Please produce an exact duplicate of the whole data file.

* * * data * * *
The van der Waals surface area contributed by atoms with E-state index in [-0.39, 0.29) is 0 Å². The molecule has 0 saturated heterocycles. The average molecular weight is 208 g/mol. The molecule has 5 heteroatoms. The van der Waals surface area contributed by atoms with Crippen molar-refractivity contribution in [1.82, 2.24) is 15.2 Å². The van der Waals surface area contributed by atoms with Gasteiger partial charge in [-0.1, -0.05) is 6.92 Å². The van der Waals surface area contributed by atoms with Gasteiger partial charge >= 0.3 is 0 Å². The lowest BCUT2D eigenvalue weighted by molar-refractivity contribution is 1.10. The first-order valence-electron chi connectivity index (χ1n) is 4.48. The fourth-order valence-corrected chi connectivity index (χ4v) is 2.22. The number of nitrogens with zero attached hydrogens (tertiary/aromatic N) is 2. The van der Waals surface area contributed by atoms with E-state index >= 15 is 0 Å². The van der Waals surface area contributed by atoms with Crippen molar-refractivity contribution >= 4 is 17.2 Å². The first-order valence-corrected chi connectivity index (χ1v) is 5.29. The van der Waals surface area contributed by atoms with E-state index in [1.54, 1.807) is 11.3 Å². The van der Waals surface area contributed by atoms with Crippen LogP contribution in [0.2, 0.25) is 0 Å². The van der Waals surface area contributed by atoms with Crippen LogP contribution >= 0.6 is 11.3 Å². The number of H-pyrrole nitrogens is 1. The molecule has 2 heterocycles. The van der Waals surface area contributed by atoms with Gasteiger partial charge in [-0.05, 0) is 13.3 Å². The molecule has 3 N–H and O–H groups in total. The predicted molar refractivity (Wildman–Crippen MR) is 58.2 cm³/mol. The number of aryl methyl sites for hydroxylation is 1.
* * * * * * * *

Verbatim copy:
The van der Waals surface area contributed by atoms with E-state index in [-0.39, 0.29) is 0 Å². The molecule has 0 saturated heterocycles. The average molecular weight is 208 g/mol. The molecule has 5 heteroatoms. The van der Waals surface area contributed by atoms with Crippen molar-refractivity contribution in [1.82, 2.24) is 15.2 Å². The van der Waals surface area contributed by atoms with Gasteiger partial charge in [-0.1, -0.05) is 6.92 Å². The van der Waals surface area contributed by atoms with Gasteiger partial charge >= 0.3 is 0 Å². The lowest BCUT2D eigenvalue weighted by molar-refractivity contribution is 1.10. The first-order valence-electron chi connectivity index (χ1n) is 4.48. The fourth-order valence-corrected chi connectivity index (χ4v) is 2.22. The number of nitrogens with zero attached hydrogens (tertiary/aromatic N) is 2. The van der Waals surface area contributed by atoms with E-state index >= 15 is 0 Å². The van der Waals surface area contributed by atoms with Crippen molar-refractivity contribution >= 4 is 17.2 Å². The first-order valence-corrected chi connectivity index (χ1v) is 5.29. The van der Waals surface area contributed by atoms with E-state index in [1.54, 1.807) is 11.3 Å². The van der Waals surface area contributed by atoms with Crippen LogP contribution in [0.2, 0.25) is 0 Å². The van der Waals surface area contributed by atoms with Crippen LogP contribution >= 0.6 is 11.3 Å². The number of H-pyrrole nitrogens is 1. The molecule has 2 heterocycles. The van der Waals surface area contributed by atoms with Gasteiger partial charge in [-0.05, 0) is 13.3 Å². The molecule has 3 N–H and O–H groups in total. The predicted molar refractivity (Wildman–Crippen MR) is 58.2 cm³/mol. The number of aryl methyl sites for hydroxylation is 1.